Newly public federal data shows how drug companies increased shipments of opioid painkillers across the U.S. as a national addiction crisis accelerated from 2006 to 2012.
The data reported Tuesday by The Washington Post shows that companies distributed 8.4 billion hydrocodone and oxycodone pills to commercial pharmacies in 2006 and 12.6 billion in 2012.
Over that seven-year period, 76 billion bills were distributed in all and prescription opioids contributed to more than 100,000 deaths in the U.S.
The data was released as part of lawsuits by local governments seeking to hold drug companies accountable for the crisis.
The Post and HD Media, which owns newspapers in West Virginia, sued for the information. It has not yet been released to the public or other media outlets.
The federal judge overseeing more than 1,500 lawsuits filed by city and county governments against manufacturers, distributors and retailers over the opioid crisis has ordered the public release of data showing where prescription drugs were distributed nationally before 2013.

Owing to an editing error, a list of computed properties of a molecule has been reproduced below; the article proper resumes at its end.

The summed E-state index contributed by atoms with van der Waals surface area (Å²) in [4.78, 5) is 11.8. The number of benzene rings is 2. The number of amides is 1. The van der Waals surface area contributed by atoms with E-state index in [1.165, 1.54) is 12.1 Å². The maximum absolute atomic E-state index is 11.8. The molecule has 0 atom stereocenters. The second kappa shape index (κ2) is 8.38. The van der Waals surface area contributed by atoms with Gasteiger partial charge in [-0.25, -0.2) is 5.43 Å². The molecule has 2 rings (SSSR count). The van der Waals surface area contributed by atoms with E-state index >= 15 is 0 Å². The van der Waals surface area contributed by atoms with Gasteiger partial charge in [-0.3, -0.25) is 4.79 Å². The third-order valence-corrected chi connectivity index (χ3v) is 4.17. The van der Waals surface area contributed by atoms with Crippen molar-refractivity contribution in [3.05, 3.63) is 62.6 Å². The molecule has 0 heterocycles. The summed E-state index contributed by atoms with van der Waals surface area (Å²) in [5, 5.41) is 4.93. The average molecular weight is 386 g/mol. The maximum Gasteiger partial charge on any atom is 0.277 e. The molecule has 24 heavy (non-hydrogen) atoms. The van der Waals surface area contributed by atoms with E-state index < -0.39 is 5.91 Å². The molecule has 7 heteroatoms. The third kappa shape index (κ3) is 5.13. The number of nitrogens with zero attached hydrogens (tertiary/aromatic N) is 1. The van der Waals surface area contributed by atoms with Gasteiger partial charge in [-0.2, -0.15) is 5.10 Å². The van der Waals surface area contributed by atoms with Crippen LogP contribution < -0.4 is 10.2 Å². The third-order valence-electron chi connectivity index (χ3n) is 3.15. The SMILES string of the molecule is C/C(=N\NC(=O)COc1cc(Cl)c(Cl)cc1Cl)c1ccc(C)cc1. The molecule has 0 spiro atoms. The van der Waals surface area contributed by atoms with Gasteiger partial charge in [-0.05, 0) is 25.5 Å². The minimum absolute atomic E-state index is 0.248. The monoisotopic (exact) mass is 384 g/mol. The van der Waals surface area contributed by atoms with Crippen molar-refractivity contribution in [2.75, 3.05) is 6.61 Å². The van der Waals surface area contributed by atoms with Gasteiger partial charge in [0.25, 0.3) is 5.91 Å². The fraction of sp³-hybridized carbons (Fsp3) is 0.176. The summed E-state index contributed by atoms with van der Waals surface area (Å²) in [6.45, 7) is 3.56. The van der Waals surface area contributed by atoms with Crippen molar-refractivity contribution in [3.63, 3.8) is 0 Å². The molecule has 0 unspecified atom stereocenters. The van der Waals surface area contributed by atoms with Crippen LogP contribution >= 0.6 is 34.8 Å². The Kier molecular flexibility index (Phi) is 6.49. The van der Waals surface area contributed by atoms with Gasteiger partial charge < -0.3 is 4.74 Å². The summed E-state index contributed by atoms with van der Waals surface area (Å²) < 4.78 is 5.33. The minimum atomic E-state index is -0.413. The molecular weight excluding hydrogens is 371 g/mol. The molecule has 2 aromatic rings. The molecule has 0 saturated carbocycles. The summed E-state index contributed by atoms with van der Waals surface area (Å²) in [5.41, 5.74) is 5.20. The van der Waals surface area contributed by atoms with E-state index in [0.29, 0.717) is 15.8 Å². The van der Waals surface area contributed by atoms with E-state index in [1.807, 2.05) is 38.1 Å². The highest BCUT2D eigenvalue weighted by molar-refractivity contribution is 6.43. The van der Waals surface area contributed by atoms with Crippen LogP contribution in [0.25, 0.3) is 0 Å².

Judge Dan Polster, who is based in Cleveland, issued the order Monday saying there is "clearly no basis" for shielding older data maintained by the Drug Enforcement Administration.
A federal appeals court last month ruled Polster went too far in blocking the release of data that government attorneys argued could compromise DEA investigations.
Polster's order asks attorneys for both sides to suggest how data collected after 2012 should be protected.
A committee of attorneys representing the municipal plaintiffs applauded the order, saying the data will show how opioid pills "flooded" communities across the U.S.
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